Onn the Hoof

Today I was going to look for a cursed stone imprinted with a cow’s hoof, after she kicked it in fury on realising she’d been tricked into being milked dry by a witch. However, as it appears the local petrol stations have now been milked dry I am not sure I can afford to go on a fifty mile round trip right now. Curse them.

Image (c) NLS

I would have been heading over Church Eaton way, where old maps show a ‘Joan Eaton’s Cross’, marked at a crossroads just outside of the village. A lovely email I had recently had asked if I knew who Joan was, as there were rumours she had been a witch. Snippets in local newspapers confirm this to be a long-standing local legend, although there was an interesting suggestion from an article in the Staffordshire Newsletter that she may have actually been the village’s patron saint. As one of those rare creatures, a woman whose name appears in the historical record of a place, she was always going to be sanctified or demonised wasn’t she? This small triangle of grass at the junction of the roads to Little and High Onn is said to be either her grave or the site of her execution, possibly both. The name ‘Joan Eaton’s Cross‘ suggests there may have once been a marker of sorts here but if there ever was it’s long since been replaced by a ‘Give Way’ sign.

Given Joan supposedly had a habit of stealing the milk from the neighbourhood cows, if her bones do lie beneath that patch of grass they’re surely going to be in pretty good nick thanks to all that calcium.

The story that I’ve pieced together from several accounts is that it was an encounter with the Dun Cow, a mythical creature the size of a bus, which ultimately led to Joan’s downfall. The owner of Redhouse Farm in Little Onn challenged her to have a go at milking it and Joan tricked the magical beast by using a sieve. When the cow realised it had been milked dry and done dirty, it kicked off and ran from the field leaving one of her hoof prints on a stone at the gate. Joan warned the farmer that if the stone were ever to be removed, Very Bad Things would happen. This pretty much confirmed the villagers’ suspicions that Joan was a witch and so she was taken to the crossroads where she was burned at the stake.

The Dun Cow was about the same size as this bus

Now, as much as I love a classic witch/magical cow/cursed stone bit of folklore, I need to separate the curds from the absolutely no whey did that happen. The appearance of the Dun Cow is obviously the first red flag that there’s a fair bit of bull in the tale. That’s not just because huge and magical heifers don’t exist but also because a very similar version of the story is told in Warwickshire. Except they have the heroic Guy of Warwick slaying it and went as far as displaying one of its ribs (which was actually the tusk of a narwhal, a huge and magical creature which really shouldn’t exist given that it’s essentially a sea unicorn) at the castle for many years. These South Midlands counties are so extra. Secondly, the part where Joan was burned at the stake for being a witch is a ropey old trope given that witches in England were hanged. One element of the story for which there does seem to be some sort of evidence however, is the existence of the stone.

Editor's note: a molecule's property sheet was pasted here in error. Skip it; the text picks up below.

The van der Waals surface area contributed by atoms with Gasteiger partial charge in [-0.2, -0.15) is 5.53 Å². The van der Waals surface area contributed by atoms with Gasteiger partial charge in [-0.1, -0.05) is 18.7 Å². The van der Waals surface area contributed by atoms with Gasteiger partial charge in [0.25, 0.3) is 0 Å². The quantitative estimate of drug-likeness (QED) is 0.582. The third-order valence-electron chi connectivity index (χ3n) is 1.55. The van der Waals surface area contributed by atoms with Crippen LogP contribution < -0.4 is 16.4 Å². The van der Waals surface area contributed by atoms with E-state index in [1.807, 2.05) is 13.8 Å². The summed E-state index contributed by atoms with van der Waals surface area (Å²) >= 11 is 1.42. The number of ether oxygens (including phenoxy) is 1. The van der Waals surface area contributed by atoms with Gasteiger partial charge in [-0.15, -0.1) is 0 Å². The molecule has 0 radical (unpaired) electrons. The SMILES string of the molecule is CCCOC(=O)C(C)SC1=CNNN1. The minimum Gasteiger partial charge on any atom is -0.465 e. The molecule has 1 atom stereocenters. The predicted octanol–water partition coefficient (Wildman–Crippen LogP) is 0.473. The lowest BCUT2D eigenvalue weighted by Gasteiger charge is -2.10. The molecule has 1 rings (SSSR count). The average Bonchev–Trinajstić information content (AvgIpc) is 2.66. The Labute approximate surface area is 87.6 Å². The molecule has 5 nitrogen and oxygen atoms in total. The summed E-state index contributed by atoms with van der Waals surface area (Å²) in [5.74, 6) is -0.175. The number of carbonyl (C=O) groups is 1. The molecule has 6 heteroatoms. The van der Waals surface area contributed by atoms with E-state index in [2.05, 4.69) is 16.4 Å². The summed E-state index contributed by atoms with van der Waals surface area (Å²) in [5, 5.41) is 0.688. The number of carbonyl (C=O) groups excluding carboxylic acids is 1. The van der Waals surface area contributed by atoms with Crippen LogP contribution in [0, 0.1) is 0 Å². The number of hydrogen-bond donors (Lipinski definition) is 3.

At some point, it was moved from its original location at Redhouse Farm to the gates of Little Onn Hall and, as Joan warned, a Very Bad Thing happened as all of the cattle in the area died. This new location seems to have made things even worse as became apparent when a man was thrown from his horse and killed, after being spooked by the stone. Greeting guests with a cursed rock at your gate is not particularly welcoming and so the hall’s owner tried to move it. Sixteen horses failed to pull the it from the ground and each one of them was dead within a fortnight. A local chap was then employed to dig away the soil from around it and beneath it in an attempt to bury it. He succeeded in sinking it a yard or so, but found himself six feet under within a week. From then onwards, the fate of the resident family at Little Onn Hall became forever bound to the cursed stone. If it sank further into the ground, it followed that their fortunes would founder. Intriguingly, one writer relaying the story described how the house was once owned by a well-know family whose name began with a ‘C’ (that’s the original writer being cryptic, not me). I’m fairly sure I know which family he was referring to and, for me, there is something uncanny about a family whose fate was supposed foretold by a sinking stone being onboard RMS Titanic when it sank. However, we will return to unearth that story another day as incredibly it isn’t the only curse connected to the family.

Cursed image from Google Maps

The stone was still there in August 1956, when the ‘Old Stafford Society’ visited and described it as being covered in marks resembling a cow’s hoof prints. I think I may have found it on Google Earth but obviously can’t make out any marks on it from here. Once this petrol nonsense sorts itself out, I’ll go for a closer look although I suppose I could always dig out my broomstick if things get really desperate…

Sources:

Staffordshire Newsletter 18 August 1956

Wolverhampton Chronicle and Staffordshire Advertiser 25 November 1846

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